I am conscious of the difficulties that the absence or withdrawal of flood insurance cover can cause to homeowners and businesses, and that is one of the reasons the Government has been prioritising investment in flood defences over the last number of years.
However, you should be aware that provision of insurance is a commercial matter for insurance companies, which is based on a proper assessment of the risks they are willing to accept. This assessment will in many cases include insurers own presumptions based on their private modelling and research. Consequently, neither I as Minister for Finance nor the Central Bank of Ireland can interfere in the provision or pricing of insurance products or have the power to direct insurance companies to provide flood cover to specific individuals or businesses. This position is reinforced by the EU framework for insurance (Solvency II Directive) which expressly prohibits Member States from doing so.
In May last year, the OPW completed the most extensive and comprehensive study on flood risk through the National Catchment-based Flood Risk Assessment and Management (CFRAM) Programme which identified the flooding risk to 300 communities. The Flood Risk Management Plans prepared under the CFRAM Programme identify 118 flood relief schemes in addition to the 35 flood relief projects that are already in design and development under the existing capital programme.
Current government policy in relation to increasing flood insurance coverage is focused on the development of a sustainable, planned and risk-based approach to managing flooding problems. This it believes should in turn lead to the increased availability of flood insurance. To achieve this aim there is a focus on:
- prioritising spending on flood relief measures by the Office of Public Works (OPW) and relevant local authorities,
- implementation of flood relief management plans by the OPW to implement flood relief schemes, and
- maintaining channels of communication between the OPW and the insurance industry, in order to reach a better understanding about the provision of flood cover in marginal areas.
This commitment is underpinned by a significant capital works investment programme to be delivered by the OPW and Local Authorities, and complemented by a Memorandum of Understanding between the OPW and Insurance Ireland, which provides for the exchange of data in relation to completed flood defence schemes.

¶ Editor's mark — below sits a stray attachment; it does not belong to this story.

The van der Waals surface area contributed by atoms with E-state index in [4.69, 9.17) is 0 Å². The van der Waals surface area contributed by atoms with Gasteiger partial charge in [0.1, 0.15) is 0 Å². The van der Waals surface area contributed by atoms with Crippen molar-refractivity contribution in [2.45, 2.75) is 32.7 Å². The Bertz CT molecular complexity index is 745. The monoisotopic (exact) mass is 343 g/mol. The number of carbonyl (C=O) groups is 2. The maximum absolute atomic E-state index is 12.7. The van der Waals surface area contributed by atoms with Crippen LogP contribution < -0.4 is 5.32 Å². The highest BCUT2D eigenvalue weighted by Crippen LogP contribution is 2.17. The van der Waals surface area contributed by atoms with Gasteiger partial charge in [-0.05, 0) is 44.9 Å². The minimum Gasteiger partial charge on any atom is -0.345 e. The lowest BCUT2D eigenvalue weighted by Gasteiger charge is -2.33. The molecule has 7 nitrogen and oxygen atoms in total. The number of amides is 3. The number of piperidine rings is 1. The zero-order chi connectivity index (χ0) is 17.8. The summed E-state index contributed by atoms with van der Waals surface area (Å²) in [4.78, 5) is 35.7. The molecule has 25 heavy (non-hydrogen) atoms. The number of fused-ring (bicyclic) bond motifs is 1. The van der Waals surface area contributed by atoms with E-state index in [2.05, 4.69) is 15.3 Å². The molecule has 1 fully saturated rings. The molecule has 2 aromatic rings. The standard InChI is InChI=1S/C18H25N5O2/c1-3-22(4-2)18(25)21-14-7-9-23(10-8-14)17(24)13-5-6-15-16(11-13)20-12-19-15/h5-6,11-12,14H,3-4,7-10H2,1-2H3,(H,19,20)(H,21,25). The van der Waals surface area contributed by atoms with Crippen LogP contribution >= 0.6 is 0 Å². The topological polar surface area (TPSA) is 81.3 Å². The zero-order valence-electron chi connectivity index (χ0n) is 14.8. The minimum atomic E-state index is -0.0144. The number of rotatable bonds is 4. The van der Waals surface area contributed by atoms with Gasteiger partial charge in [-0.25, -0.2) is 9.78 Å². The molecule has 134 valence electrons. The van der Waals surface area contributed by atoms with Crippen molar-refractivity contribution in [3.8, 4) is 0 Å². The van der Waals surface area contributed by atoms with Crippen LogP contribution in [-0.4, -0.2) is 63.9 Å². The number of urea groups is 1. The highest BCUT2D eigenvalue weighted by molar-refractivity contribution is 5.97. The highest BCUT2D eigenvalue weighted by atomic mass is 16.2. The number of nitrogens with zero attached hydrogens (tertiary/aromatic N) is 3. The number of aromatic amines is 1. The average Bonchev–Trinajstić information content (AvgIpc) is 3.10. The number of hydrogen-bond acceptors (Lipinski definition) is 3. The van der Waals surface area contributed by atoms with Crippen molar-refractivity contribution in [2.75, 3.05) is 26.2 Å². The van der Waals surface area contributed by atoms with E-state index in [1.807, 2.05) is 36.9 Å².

The nature of this arrangement is that, overall, there has been an increase in the provision of flood insurance cover observed in areas protected by these schemes over the period 2015 to 2019, according to Insurance Ireland Flood Survey Results.
I have not discussed the issue of flooding in Dublin 3 directly with Insurance Ireland. However, my officials are in regular contact with both Insurance Ireland and the OPW regarding proposed and completed flood defence schemes around the country and how the levels of insurance cover might be improved in areas where flood defence works have been completed.
You should also note that I have been advised by the OPW that in relation to the schemes located in Dublin 3 (The Tolka - East Wall Scheme, the Tolka - Hawthorne Terrace Scheme, and elements of the Tolka - Richmond Road Scheme) that all have been built to the 1/100 year standard, and that information in relation to these schemes has been shared with Insurance Ireland under the Memorandum of Understanding.
Finally, you should be aware that a consumer can make a complaint to the Financial Services and Pensions Ombudsman in relation to any dealings with a Financial Services or Insurance provider during which they feel they have been unfairly treated. In addition, individuals who are experiencing difficulty in obtaining flood insurance or believe that they are being treated unfairly may contact Insurance Ireland which operates a free Insurance Information Service for those who have queries, complaints or difficulties in relation to insurance ((01 676 1914 or email@example.com).